- They represent the organization at technical associations.
- They keep abreast of scientific and political changes and help to influence change.
What kind of qualifications are needed for person to be a Senior Technical Service Veterinarian – Marketing? The qualifications include:
- Must have a DVM or equivalent degree.
- They must have five years of clinical practice experience and at least three years of industry experience and/or related business experience.
- They should understand disease control and animal requirements
- Ability to develop prevention programs
- Have strong organizational and communication skills.
- They should also have the ability to analyze research, diagnose serious animal health problems, and develop appropriate prevention programs.
Animal Health jobs: Liaison/Cross-Functional
Up next is our fifth category of Animal Health jobs, and that category is Liaison/Cross-Functional Positions. Before we look at a specific position in this category, let’s first look at some of the trends that exist in this section of the industry.
These positions are typically found in larger organizations, and they involve veterinarians who serve as a link or bridge within a number of disciplines, including:
- Research & Development
- Technical Services
- Executive Function
Candidates for this position must be veterinarians with a strong background in business management and organizational skills. As you would expect, they should also have strong people skills. This would not be an entry-level position from practice to industry.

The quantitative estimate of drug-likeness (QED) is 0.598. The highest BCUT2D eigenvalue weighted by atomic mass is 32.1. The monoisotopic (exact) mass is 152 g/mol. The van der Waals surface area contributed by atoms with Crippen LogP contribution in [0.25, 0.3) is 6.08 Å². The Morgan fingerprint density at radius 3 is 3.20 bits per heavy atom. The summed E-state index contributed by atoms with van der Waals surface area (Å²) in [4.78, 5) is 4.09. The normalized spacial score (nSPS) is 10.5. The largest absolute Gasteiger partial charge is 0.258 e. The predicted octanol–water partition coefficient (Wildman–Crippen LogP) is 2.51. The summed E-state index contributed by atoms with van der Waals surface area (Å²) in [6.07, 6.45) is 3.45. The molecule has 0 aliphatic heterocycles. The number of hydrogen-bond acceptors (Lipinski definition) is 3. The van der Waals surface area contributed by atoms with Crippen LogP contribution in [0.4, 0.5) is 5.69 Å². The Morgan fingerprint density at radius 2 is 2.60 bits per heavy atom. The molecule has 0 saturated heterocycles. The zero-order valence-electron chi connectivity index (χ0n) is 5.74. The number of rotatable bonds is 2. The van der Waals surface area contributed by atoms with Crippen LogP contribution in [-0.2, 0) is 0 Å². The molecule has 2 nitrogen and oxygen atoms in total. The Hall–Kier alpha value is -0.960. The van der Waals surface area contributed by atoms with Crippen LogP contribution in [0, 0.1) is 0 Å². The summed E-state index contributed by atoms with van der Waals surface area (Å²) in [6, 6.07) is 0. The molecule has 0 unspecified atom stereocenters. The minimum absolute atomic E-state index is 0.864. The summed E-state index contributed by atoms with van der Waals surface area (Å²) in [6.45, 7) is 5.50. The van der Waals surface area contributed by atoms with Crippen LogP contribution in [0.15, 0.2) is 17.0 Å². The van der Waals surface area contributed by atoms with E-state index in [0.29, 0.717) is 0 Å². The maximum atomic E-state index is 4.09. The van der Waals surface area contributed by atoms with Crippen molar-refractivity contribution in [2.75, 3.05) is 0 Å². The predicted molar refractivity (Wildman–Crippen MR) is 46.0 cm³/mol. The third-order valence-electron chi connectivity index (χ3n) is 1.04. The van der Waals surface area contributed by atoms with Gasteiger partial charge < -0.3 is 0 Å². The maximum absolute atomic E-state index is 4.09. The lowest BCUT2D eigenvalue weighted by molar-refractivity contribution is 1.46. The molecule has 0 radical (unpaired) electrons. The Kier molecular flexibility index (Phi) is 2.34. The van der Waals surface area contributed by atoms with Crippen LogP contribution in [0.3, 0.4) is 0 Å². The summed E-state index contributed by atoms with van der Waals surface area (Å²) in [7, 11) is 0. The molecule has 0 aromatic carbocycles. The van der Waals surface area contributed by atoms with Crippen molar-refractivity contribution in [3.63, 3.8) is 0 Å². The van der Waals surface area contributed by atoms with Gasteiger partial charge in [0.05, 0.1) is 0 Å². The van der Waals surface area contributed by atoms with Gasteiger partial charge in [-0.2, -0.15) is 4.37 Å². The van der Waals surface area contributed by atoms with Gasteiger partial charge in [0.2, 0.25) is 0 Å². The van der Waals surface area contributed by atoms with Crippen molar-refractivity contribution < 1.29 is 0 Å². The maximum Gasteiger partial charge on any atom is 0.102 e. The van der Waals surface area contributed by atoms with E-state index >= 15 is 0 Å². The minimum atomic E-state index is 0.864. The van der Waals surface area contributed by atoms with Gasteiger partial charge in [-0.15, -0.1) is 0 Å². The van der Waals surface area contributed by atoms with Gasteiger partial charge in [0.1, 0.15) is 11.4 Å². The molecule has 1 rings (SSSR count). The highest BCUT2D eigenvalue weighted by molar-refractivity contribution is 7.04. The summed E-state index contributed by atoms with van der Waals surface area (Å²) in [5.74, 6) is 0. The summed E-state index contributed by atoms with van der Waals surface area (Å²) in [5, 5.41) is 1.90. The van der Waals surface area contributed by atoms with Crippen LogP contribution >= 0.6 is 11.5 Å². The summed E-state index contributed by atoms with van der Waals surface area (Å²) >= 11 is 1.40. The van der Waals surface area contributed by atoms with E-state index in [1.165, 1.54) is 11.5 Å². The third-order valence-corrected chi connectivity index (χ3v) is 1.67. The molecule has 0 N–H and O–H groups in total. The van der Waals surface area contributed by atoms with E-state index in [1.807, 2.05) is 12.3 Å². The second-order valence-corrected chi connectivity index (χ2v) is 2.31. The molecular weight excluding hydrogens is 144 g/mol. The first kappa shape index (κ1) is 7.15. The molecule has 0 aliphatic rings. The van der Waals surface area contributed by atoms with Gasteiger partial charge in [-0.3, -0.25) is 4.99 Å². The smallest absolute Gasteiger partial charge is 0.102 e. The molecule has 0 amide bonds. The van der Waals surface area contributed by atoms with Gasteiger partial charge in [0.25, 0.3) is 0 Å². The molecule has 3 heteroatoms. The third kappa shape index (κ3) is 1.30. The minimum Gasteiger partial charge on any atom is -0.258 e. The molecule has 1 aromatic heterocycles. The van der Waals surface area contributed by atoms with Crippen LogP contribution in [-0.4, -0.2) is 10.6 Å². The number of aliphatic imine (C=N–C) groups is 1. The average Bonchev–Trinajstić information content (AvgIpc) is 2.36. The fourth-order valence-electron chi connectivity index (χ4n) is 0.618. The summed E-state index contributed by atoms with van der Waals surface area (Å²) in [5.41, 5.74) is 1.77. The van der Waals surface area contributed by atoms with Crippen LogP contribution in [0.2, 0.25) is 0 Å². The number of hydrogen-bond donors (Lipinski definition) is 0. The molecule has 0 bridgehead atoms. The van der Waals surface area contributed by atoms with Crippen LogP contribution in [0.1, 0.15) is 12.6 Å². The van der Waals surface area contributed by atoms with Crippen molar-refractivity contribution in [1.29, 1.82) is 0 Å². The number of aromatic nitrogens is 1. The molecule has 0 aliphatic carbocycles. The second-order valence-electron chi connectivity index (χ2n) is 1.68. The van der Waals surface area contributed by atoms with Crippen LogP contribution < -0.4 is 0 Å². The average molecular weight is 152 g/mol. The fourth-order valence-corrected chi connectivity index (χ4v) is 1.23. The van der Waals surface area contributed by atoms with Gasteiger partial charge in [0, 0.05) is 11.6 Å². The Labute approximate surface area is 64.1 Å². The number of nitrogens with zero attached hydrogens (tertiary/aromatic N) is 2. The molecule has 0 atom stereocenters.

Liaison/Cross-Functional: Marketing Liaison Veterinarian
One of the specific Animal Health jobs we’re going to look at within this category is a Marketing Liaison Veterinarian.
This person is responsible for support of companion animal products. This includes:
- Marketing strategies, product communications, and technical support.
- This person must also interface with Research & Development and marketing to develop market support trials.
- They’re also a resource for the pharmacovigilance department in the handling of difficult cases.
- They discuss and report adverse reactions, efficacy problems, and formulation complaints.
- They prepare and deliver technical lectures.
- They teach sales reps.
- They are also responsible for alerting the business regarding emerging diseases and new trends.
- They develop key opinion leader support and attend trade shows.
Once again, since this person has so many responsibilities, there are quite a few requirements and qualifications involved. They must:
- Have a DVM degree, at least three years of private practice work experience, and three to five years of industrial experience.
- Specifically, they must have expertise and key focus in immunology, vaccinology, and shelter medicine and/or diabetes.